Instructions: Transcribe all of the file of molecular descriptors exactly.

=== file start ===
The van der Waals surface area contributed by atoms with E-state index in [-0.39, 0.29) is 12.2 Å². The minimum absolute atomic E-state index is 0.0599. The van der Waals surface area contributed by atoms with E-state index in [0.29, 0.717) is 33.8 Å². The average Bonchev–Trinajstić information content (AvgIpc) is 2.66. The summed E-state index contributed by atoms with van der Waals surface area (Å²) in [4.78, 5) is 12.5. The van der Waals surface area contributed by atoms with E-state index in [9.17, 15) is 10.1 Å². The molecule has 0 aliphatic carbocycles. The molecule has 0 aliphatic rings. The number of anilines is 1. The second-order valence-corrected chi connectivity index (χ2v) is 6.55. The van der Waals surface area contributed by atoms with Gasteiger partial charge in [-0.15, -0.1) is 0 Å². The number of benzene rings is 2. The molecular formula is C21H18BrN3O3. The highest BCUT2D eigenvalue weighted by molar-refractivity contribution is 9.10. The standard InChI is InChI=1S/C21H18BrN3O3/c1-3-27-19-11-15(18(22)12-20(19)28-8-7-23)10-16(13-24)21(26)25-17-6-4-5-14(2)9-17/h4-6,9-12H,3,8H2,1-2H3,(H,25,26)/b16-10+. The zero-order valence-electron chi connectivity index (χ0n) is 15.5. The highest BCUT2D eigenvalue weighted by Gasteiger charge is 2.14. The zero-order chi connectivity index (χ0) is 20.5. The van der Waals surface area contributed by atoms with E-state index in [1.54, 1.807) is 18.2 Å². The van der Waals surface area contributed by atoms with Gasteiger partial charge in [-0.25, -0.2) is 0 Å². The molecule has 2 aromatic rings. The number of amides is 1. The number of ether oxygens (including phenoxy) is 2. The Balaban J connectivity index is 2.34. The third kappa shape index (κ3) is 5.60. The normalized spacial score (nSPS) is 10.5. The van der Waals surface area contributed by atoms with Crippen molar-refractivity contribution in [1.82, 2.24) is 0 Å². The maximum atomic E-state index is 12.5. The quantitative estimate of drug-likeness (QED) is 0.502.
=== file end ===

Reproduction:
The van der Waals surface area contributed by atoms with E-state index in [-0.39, 0.29) is 12.2 Å². The minimum absolute atomic E-state index is 0.0599. The van der Waals surface area contributed by atoms with E-state index in [0.29, 0.717) is 33.8 Å². The average Bonchev–Trinajstić information content (AvgIpc) is 2.66. The summed E-state index contributed by atoms with van der Waals surface area (Å²) in [4.78, 5) is 12.5. The van der Waals surface area contributed by atoms with E-state index in [9.17, 15) is 10.1 Å². The molecule has 0 aliphatic carbocycles. The molecule has 0 aliphatic rings. The number of anilines is 1. The second-order valence-corrected chi connectivity index (χ2v) is 6.55. The van der Waals surface area contributed by atoms with Gasteiger partial charge in [-0.15, -0.1) is 0 Å². The number of benzene rings is 2. The molecular formula is C21H18BrN3O3. The highest BCUT2D eigenvalue weighted by molar-refractivity contribution is 9.10. The standard InChI is InChI=1S/C21H18BrN3O3/c1-3-27-19-11-15(18(22)12-20(19)28-8-7-23)10-16(13-24)21(26)25-17-6-4-5-14(2)9-17/h4-6,9-12H,3,8H2,1-2H3,(H,25,26)/b16-10+. The zero-order valence-electron chi connectivity index (χ0n) is 15.5. The highest BCUT2D eigenvalue weighted by Gasteiger charge is 2.14. The zero-order chi connectivity index (χ0) is 20.5. The van der Waals surface area contributed by atoms with E-state index in [1.54, 1.807) is 18.2 Å². The van der Waals surface area contributed by atoms with Gasteiger partial charge in [-0.25, -0.2) is 0 Å². The molecule has 2 aromatic rings. The number of amides is 1. The number of ether oxygens (including phenoxy) is 2. The Balaban J connectivity index is 2.34. The third kappa shape index (κ3) is 5.60. The normalized spacial score (nSPS) is 10.5. The van der Waals surface area contributed by atoms with Crippen molar-refractivity contribution in [1.82, 2.24) is 0 Å². The maximum atomic E-state index is 12.5. The quantitative estimate of drug-likeness (QED) is 0.502.